• $\begingroup$ Significance is implied in the context. Otherwise, why bother asking?! ;) $\endgroup$ Jan 12 at 4:54
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Forces away from the center of gravity tend to produce rotation from their torque.

While technically true, I feel that this sentence can be a little misleading. If you push on the side of a body (such as an airplane), assuming there are no other forces acting on it, the body will both rotate around its center of mass, and move sideways. In other words, there is always going to be a "push" as you called it. Now, the ratio of "push" to "rotation" will slide more toward rotation the further out you go from the center of gravity, but "push" will never reach zero.

To directly answer your question, no, there wouldn't be any noticeable sideways aerodynamic force on the fuselage in the scenario described. The prop wash from the good engine might contribute some sideways force, but it could be to either side depending on which way the engine is spinning. There might also be some small momentary forces due to the pilot being human and therefore not able to fly perfectly coordinated, but they generally won't favor one side or the other. The bank needed is almost entirely due to the sideways force generated by the rudder.

I think it might be helpful to look at a helicopter in normal flight. The main rotor generates a torque, which needs to be countered by the tail rotor out at the end of its boom. But the tail rotor also generates a sideways force, which needs to be countered by the main rotor.

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  • $\begingroup$ It was the comparison to helicopters in the referenced question that got me interested. I wonder if a clever 'copter designer would make the rotor a little high to generate a bit of roll torque. Having to tilt the rotor a bit (the other way) may lessen the chances of forming a vortex ring above the rotor. +1 for your "push and torque" real world analysis. $\endgroup$ Jan 11 at 21:11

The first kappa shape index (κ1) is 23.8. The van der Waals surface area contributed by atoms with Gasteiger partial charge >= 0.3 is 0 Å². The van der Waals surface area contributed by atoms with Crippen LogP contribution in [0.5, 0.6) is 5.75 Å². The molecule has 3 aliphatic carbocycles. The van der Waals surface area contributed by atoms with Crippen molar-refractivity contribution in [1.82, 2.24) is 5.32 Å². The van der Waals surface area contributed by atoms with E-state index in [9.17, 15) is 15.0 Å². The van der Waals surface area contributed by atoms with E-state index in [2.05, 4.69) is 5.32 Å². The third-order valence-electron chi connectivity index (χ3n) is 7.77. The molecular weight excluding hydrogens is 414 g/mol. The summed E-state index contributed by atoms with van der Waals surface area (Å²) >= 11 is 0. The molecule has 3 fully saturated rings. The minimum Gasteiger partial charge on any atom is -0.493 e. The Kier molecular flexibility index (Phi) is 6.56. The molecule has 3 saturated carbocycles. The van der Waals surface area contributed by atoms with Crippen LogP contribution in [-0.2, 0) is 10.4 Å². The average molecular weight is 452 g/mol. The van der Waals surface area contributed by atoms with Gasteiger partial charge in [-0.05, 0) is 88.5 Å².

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Can prop wash from a live engine contribute a sideways force on the aircraft?

Absolutely.

For a twin-engine aircraft with wing-mounted engines with propellers:

If the failed engine is the "critical engine", then any sideforce and yaw torque from the spiralling slipstream will increase the yaw torque and sideforce that the rudder must generate to counteract the yaw torque from the thrust asymmetry, but will also contribute a sideforce that very slightly decreases1 the amount of deflection of the slip-skid ball associated with zero-sideslip2 flight.

If the failed engine is not the "critical engine", then any sideforce and yaw torque from the spiralling slipstream will decrease the yaw torque and sideforce that the rudder must generate to counteract the yaw torque from the thrust asymmetry, but will also contribute a sideforce that very slightly increases1 the amount of deflection of the slip-skid ball associated with zero-sideslip2 flight.